posted on: September 22nd, 2010

The latest version of Twitter has keyboard shortcuts, including commands for "reply", "retweet," and navigating a Twitter page.

posted on: September 20th, 2010

The More Keyboard has a standard key layout, but with larger keys and large print labeling. The keyboard also has legs at all four corners, each of which can be independently adjusted to one of three heights.

posted on: September 19th, 2010

The Nintendo Wii game system has a powerful remote controller called the Wiimote.  It's pretty demanding, physically, but CATEA at Georgia Tech has developed some interesting Wiimote modifications that you can build yourself.

posted on: September 17th, 2010

From AccessTechNews:

Version 4.1 of the iOS operating system for Apple's iPhone, iPad, and iPod Touch has an improved VoiceOver screen reader, with more keyboard commands.

posted on: September 15th, 2010

O'Reilly, a major publisher of books about programming and other computer-related topics, is now making electronic copies of its publications available in the accessible DAISY Consortium.

">DAISY format. If you buy an O'Reilly title you can download the DAISY version at no extra charge.  A mobile device version is also available.

posted on: September 15th, 2010

The Chrome browser from Google offers extensions you can install to enhance accessibility. Here are just a small sampling:

posted on: September 15th, 2010

The University of Washington is testing its Mobile ASL software that reduces the amount of bandwidth necessary for sign language video chat for deaf users. This software will run on any phone with a front-facing camera.

posted on: September 14th, 2010

Assistiveware has released an update to its Proloquo2Go product for iOS devices, including the iPhone, iPod touch, and iPad.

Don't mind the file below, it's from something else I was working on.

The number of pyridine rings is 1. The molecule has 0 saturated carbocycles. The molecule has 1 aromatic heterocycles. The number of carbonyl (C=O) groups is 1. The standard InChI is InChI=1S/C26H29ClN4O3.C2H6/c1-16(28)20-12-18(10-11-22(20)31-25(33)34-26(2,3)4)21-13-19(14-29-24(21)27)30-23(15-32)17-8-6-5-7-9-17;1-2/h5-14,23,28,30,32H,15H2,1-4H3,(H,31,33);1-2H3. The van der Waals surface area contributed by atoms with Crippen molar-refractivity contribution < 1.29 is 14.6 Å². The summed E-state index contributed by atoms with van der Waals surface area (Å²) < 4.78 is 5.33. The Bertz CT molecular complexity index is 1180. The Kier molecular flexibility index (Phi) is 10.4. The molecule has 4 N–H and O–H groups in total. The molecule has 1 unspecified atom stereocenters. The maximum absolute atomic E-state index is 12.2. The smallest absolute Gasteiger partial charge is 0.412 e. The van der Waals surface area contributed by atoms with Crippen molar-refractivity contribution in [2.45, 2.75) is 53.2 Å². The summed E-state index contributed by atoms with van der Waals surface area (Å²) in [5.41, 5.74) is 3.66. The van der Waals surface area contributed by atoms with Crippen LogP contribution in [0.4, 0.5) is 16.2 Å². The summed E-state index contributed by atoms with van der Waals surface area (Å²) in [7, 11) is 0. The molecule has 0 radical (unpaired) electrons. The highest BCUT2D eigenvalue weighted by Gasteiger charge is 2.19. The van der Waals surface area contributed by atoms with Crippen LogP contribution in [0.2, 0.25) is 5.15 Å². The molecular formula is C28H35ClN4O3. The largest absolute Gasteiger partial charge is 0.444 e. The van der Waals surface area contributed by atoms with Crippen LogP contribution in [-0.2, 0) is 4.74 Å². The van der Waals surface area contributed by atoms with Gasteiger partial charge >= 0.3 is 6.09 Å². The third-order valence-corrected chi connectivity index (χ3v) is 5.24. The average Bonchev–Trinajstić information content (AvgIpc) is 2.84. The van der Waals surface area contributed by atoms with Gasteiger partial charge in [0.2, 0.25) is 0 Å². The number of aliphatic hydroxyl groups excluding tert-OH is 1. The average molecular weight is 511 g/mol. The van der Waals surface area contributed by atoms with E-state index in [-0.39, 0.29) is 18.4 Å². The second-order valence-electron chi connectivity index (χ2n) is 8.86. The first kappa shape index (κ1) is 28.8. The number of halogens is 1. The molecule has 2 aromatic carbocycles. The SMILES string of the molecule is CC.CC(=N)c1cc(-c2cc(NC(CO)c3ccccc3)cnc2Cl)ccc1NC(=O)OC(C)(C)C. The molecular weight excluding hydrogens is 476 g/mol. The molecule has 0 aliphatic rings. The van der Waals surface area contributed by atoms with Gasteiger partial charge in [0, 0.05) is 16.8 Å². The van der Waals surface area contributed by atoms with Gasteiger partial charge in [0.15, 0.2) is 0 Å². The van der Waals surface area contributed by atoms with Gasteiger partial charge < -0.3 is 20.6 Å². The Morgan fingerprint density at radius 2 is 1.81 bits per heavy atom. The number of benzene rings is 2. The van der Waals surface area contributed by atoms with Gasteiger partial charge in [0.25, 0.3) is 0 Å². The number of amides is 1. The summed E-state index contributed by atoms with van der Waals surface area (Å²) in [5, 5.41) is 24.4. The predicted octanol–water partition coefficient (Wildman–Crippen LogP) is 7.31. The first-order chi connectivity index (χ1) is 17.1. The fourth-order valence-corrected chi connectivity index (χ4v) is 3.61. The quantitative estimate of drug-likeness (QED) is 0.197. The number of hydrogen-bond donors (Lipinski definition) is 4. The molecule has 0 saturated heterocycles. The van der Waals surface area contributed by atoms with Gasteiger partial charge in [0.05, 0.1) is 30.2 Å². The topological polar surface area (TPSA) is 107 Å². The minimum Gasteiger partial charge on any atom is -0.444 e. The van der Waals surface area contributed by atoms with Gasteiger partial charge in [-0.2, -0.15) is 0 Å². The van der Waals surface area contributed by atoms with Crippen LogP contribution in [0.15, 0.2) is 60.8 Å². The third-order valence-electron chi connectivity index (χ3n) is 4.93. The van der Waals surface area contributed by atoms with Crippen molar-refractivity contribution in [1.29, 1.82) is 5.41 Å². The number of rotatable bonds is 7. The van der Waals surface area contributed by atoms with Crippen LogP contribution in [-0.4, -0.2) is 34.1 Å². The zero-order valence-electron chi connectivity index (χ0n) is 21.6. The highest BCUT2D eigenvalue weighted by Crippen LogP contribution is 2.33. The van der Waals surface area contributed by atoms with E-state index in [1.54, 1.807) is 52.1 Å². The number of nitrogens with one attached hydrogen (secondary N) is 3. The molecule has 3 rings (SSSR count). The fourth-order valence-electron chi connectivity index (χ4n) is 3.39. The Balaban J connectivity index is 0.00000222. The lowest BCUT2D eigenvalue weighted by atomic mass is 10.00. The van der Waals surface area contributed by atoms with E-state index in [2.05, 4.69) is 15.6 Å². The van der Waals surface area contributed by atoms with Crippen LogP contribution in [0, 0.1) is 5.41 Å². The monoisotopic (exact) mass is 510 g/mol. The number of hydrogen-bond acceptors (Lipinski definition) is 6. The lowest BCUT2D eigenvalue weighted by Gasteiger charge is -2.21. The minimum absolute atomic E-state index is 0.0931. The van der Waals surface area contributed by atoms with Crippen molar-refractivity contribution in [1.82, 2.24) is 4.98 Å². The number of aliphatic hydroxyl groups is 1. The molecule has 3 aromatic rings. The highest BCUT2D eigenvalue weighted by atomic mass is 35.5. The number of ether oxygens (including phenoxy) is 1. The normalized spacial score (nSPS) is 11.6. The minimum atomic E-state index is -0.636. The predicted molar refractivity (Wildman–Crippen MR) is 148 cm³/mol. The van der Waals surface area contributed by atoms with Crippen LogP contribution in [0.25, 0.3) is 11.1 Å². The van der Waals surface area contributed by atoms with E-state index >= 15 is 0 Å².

Proloquo2Go assists persons with disabilities which impact their ability to communicate by offering an easy-to-use symbol-based interface to enter concepts and output speech.

Improvements in version 1.4 include:

  • Added vocabulary backup with iTunes' File Sharing using the dock connector cable (available for iOS 3.2 and higher).
  • Added updated, higher quality voices.
  • Optimized all artwork, including all 7000+ symbols, for retina displays.
  • Conversion of text to symbols several times faster.
  • Uploading of a vocabulary from computer to Proloquo2Go over Wi-Fi significantly faster.
  • Enhanced stability on iPad and iOS 4 devices.
  • Over 30 other improvements, bug fixes and performance enhancements.
posted on: September 12th, 2010

Apple has updated its iOS mobile operating system for iPhone and iPod touch devices to version 4.1. Included as part of the free update were a number of enhancements and fixes to the built-in screen reader, VoiceOver.

Most notably, when paired with a BlueTooth keyboard, these devices can now be fully navigated using keyboard commands, similar to those available as part of Apple's VoiceOver product on Mac OS X. All screens can be navigated and all gestures performed from the keyboard, improving its utility in note-taking and other situations.